Food safety is about how food is handled and stored to prevent food poisoning or other food-related illness. Approximately 11 to 13 million cases of food poisoning occur in Canada each year, so it is important to understand safe food handling practices to prevent food poisoning at the grocery store, in your kitchen, in your fridge, cupboards and freezer, and at the table.
Symptoms of food poisoning may include stomach cramps, nausea, vomiting, diarrhea and fever. There is no such thing as the 24-hour flu. You may have had food poisoning without even knowing it.
You can reduce the chance of food poisoning in your home by following these four steps:
Clean: Wash your hands and surfaces often with warm, soapy water to avoid the spread of bacteria. Encourage children to develop good habits around hand washing early so it becomes something they just do before every time they eat.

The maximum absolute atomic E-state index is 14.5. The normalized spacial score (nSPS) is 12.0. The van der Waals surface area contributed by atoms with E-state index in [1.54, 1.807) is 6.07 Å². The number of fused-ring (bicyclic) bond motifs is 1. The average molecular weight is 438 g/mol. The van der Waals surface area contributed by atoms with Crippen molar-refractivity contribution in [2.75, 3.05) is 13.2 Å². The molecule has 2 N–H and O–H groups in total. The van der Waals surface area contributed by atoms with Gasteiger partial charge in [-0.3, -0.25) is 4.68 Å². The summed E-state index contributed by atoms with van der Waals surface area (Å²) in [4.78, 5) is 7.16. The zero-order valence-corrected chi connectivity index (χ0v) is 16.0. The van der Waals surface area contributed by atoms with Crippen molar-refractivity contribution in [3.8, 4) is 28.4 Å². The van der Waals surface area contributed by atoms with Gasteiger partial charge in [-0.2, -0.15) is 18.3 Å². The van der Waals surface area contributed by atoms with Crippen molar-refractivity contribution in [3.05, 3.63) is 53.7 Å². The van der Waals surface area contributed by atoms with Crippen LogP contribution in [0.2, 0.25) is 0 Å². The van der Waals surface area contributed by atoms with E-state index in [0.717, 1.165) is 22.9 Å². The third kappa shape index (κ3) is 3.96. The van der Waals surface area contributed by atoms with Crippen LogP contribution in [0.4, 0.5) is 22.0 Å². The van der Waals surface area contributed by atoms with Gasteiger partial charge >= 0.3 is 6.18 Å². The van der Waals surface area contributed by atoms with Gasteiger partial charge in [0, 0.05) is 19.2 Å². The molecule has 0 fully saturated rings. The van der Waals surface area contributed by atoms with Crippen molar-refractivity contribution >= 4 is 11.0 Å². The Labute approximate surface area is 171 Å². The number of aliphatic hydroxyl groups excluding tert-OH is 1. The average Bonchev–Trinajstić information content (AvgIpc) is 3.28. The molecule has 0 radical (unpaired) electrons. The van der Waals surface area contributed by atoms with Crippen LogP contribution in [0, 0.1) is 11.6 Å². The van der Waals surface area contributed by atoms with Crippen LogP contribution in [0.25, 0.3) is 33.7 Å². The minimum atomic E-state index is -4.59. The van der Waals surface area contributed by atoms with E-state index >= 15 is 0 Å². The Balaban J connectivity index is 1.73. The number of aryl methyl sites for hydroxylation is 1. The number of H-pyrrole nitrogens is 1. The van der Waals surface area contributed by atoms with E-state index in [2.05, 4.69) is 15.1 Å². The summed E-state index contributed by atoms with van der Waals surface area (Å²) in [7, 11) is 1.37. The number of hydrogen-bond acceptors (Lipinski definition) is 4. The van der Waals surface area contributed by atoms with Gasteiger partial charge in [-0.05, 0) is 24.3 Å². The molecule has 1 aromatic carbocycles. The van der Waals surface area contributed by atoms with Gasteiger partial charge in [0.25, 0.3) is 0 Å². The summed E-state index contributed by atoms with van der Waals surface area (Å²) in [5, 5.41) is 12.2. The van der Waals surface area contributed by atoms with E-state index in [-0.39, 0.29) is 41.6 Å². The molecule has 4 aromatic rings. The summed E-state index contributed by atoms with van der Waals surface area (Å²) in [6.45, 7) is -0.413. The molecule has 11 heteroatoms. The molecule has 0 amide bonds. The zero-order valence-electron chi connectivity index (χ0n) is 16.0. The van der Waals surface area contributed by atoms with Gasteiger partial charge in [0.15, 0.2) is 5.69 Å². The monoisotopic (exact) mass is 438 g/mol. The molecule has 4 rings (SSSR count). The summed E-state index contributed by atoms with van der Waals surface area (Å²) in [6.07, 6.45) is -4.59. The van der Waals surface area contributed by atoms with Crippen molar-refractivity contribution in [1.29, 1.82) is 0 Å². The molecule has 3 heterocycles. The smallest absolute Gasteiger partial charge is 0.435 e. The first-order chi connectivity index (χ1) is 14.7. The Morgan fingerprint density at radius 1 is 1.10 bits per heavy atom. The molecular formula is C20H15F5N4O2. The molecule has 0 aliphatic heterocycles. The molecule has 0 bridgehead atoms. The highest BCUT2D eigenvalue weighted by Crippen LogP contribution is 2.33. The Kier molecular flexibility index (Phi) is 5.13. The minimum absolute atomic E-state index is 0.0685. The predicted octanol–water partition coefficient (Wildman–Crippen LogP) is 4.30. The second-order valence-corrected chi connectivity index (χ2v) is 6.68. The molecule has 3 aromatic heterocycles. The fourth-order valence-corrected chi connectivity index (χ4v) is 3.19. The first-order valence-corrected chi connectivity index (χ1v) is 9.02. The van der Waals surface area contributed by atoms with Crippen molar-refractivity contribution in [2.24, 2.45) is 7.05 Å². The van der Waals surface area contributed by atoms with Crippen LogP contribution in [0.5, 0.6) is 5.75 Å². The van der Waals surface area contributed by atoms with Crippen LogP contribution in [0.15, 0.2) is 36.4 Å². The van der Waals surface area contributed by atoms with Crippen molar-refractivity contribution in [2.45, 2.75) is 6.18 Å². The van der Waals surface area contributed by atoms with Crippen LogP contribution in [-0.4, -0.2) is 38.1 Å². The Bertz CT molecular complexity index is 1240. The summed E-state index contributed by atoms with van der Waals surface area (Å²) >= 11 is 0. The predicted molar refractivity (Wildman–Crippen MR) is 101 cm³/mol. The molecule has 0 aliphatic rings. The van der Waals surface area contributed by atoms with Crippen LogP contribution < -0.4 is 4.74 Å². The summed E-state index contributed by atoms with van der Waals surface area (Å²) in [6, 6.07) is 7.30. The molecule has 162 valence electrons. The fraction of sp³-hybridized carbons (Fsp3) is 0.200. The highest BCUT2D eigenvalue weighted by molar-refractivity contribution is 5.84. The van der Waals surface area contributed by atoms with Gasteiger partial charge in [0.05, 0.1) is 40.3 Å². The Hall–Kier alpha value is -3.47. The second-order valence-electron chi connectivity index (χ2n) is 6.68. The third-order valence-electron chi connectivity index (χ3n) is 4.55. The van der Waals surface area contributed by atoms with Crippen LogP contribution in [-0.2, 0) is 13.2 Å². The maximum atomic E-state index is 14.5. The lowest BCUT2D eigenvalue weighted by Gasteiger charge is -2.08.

Separate: Keep raw foods, such as meat and eggs, from cooked foods and vegetables. Use different cutting boards and knives to avoid contaminating other food.
Cook: Measure the internal temperature of food while you are cooking and make sure it reached a safe temperature before eating it. You can check this by using a digital food thermometer and make sure all the food you prepare with chicken is at an internal temperature of at least 74°C/165°F.
Chill: Refrigerate foods within two hours after cooking at 4°C or below. Do not put food that has been sitting out for a long period of time back in the fridge because bacteria will have started to grow.